This was a very important period in the Le Mans story. Ferrari and Jaguar raced to stake claims as the foremost manufacturers of high-performance cars. Mercedes-Benz came back from war-ravaged Germany and again set the standards in race-car engineering. Aston Martin finally won at its 20th attempt. Enormous crowds – approaching half a million people – saw the first rear-engined saloons to compete at Le Mans, and the first mid-engined sports-racing cars, and the first diesels. On-track performance soared. In 1949 the fastest car hit 135mph on the unique Mulsanne straight. Before the end of the 1950s, top speeds exceeded 180mph. This fascinating book tells the stories of these increasingly potent racing cars and conveys the punishing nature of an incomparable event – the ultimate test of the mental and physical abilities of the fragile individuals who make up racing teams, be they drivers, engineers, strategists or mechanics.
Highly detailed year-by-year coverage of the decade’s ten races, giving over 30 pages of information and photographs for each year.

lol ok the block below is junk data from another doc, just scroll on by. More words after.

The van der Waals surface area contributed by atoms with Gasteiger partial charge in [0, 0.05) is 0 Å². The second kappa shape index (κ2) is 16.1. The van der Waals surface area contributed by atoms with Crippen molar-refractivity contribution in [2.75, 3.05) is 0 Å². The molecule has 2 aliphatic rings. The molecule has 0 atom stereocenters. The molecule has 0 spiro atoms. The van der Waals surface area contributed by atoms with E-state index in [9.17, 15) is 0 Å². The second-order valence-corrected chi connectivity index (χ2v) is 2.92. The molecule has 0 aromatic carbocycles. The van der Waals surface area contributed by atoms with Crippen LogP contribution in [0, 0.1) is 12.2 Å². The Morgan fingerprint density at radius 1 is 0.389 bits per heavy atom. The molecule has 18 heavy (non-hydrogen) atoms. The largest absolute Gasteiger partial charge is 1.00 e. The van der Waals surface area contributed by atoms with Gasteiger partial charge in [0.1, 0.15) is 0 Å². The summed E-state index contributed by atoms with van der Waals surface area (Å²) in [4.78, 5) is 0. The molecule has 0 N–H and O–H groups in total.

– Official status provides a number of unique features, including the reproduction of the full-color race poster artwork for each year and photographs from the ACO’s archives.
– The images include rare color, and the emphasis is on photographs that enthusiasts will not have seen before.
– The story of each race is told through photographs and an accompanying commentary.
– Complete data for each year includes technical regulations, entry list, circuit changes (with diagram), lap chart, full results and category awards.
– The whole work is beautifully designed and presented.
– The 1950s was a decade of post-war recovery, with defeated Germany providing only one of the period’s race winners – Mercedes-Benz in 1952. Britain, by contrast, took six victories, five for Jaguar, one for Aston Martin.